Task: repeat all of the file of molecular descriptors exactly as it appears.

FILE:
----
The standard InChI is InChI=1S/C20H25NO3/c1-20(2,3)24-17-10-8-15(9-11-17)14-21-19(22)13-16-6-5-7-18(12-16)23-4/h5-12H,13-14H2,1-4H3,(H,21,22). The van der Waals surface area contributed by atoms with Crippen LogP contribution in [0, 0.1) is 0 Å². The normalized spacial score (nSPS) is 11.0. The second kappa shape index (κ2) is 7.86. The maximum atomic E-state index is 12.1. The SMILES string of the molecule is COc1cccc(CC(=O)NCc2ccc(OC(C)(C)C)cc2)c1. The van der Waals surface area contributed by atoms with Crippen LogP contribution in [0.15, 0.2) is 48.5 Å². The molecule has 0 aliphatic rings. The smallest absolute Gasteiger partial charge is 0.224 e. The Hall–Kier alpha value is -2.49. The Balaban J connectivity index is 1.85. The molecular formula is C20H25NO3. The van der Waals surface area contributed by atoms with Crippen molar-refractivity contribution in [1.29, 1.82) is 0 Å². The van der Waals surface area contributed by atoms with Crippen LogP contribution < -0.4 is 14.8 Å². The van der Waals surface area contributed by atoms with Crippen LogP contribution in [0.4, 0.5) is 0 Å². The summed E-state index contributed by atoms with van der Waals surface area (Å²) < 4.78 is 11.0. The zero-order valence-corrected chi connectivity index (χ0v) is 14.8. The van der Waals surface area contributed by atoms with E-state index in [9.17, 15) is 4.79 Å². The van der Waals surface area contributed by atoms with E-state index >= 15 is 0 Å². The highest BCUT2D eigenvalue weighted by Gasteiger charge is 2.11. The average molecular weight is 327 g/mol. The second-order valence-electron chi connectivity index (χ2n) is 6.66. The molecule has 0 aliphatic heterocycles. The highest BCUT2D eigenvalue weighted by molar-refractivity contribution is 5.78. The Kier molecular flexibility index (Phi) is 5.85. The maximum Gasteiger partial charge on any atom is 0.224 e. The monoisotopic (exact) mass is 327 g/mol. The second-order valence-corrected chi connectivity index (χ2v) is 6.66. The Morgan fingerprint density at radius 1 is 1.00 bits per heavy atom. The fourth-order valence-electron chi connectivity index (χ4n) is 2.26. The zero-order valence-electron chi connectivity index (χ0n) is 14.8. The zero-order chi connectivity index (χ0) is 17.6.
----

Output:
The standard InChI is InChI=1S/C20H25NO3/c1-20(2,3)24-17-10-8-15(9-11-17)14-21-19(22)13-16-6-5-7-18(12-16)23-4/h5-12H,13-14H2,1-4H3,(H,21,22). The van der Waals surface area contributed by atoms with Crippen LogP contribution in [0, 0.1) is 0 Å². The normalized spacial score (nSPS) is 11.0. The second kappa shape index (κ2) is 7.86. The maximum atomic E-state index is 12.1. The SMILES string of the molecule is COc1cccc(CC(=O)NCc2ccc(OC(C)(C)C)cc2)c1. The van der Waals surface area contributed by atoms with Crippen LogP contribution in [0.15, 0.2) is 48.5 Å². The molecule has 0 aliphatic rings. The smallest absolute Gasteiger partial charge is 0.224 e. The Hall–Kier alpha value is -2.49. The Balaban J connectivity index is 1.85. The molecular formula is C20H25NO3. The van der Waals surface area contributed by atoms with Crippen molar-refractivity contribution in [1.29, 1.82) is 0 Å². The van der Waals surface area contributed by atoms with Crippen LogP contribution < -0.4 is 14.8 Å². The van der Waals surface area contributed by atoms with Crippen LogP contribution in [0.4, 0.5) is 0 Å². The summed E-state index contributed by atoms with van der Waals surface area (Å²) < 4.78 is 11.0. The zero-order valence-corrected chi connectivity index (χ0v) is 14.8. The van der Waals surface area contributed by atoms with E-state index in [9.17, 15) is 4.79 Å². The van der Waals surface area contributed by atoms with E-state index >= 15 is 0 Å². The highest BCUT2D eigenvalue weighted by Gasteiger charge is 2.11. The average molecular weight is 327 g/mol. The second-order valence-electron chi connectivity index (χ2n) is 6.66. The molecule has 0 aliphatic heterocycles. The highest BCUT2D eigenvalue weighted by molar-refractivity contribution is 5.78. The Kier molecular flexibility index (Phi) is 5.85. The maximum Gasteiger partial charge on any atom is 0.224 e. The monoisotopic (exact) mass is 327 g/mol. The second-order valence-corrected chi connectivity index (χ2v) is 6.66. The Morgan fingerprint density at radius 1 is 1.00 bits per heavy atom. The fourth-order valence-electron chi connectivity index (χ4n) is 2.26. The zero-order valence-electron chi connectivity index (χ0n) is 14.8. The zero-order chi connectivity index (χ0) is 17.6.